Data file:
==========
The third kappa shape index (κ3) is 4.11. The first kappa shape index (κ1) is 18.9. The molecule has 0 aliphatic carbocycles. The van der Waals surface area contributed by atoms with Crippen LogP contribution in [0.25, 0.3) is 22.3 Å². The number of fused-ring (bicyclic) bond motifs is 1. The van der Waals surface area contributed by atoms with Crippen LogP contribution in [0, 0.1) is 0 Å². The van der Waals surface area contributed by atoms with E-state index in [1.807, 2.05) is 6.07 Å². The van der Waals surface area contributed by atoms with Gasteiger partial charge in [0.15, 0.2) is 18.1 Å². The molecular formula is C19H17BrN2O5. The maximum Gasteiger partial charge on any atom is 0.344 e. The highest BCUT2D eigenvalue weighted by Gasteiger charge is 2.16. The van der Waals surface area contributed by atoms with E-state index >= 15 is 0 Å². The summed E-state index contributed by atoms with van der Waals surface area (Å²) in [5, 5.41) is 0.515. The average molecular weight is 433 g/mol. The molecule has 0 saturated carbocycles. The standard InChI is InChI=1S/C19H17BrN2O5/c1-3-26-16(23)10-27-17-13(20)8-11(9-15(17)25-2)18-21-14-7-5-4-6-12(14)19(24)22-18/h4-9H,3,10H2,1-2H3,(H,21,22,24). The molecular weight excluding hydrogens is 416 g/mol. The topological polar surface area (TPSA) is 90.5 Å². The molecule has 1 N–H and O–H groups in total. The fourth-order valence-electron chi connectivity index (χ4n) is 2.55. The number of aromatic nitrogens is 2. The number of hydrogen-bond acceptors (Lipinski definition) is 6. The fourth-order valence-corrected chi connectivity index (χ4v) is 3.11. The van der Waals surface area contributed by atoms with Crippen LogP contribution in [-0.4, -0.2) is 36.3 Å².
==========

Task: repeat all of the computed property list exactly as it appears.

The third kappa shape index (κ3) is 4.11. The first kappa shape index (κ1) is 18.9. The molecule has 0 aliphatic carbocycles. The van der Waals surface area contributed by atoms with Crippen LogP contribution in [0.25, 0.3) is 22.3 Å². The number of fused-ring (bicyclic) bond motifs is 1. The van der Waals surface area contributed by atoms with Crippen LogP contribution in [0, 0.1) is 0 Å². The van der Waals surface area contributed by atoms with E-state index in [1.807, 2.05) is 6.07 Å². The van der Waals surface area contributed by atoms with Gasteiger partial charge in [0.15, 0.2) is 18.1 Å². The molecular formula is C19H17BrN2O5. The maximum Gasteiger partial charge on any atom is 0.344 e. The highest BCUT2D eigenvalue weighted by Gasteiger charge is 2.16. The van der Waals surface area contributed by atoms with E-state index >= 15 is 0 Å². The summed E-state index contributed by atoms with van der Waals surface area (Å²) in [5, 5.41) is 0.515. The average molecular weight is 433 g/mol. The molecule has 0 saturated carbocycles. The standard InChI is InChI=1S/C19H17BrN2O5/c1-3-26-16(23)10-27-17-13(20)8-11(9-15(17)25-2)18-21-14-7-5-4-6-12(14)19(24)22-18/h4-9H,3,10H2,1-2H3,(H,21,22,24). The molecular weight excluding hydrogens is 416 g/mol. The topological polar surface area (TPSA) is 90.5 Å². The molecule has 1 N–H and O–H groups in total. The fourth-order valence-electron chi connectivity index (χ4n) is 2.55. The number of aromatic nitrogens is 2. The number of hydrogen-bond acceptors (Lipinski definition) is 6. The fourth-order valence-corrected chi connectivity index (χ4v) is 3.11. The van der Waals surface area contributed by atoms with Crippen LogP contribution in [-0.4, -0.2) is 36.3 Å².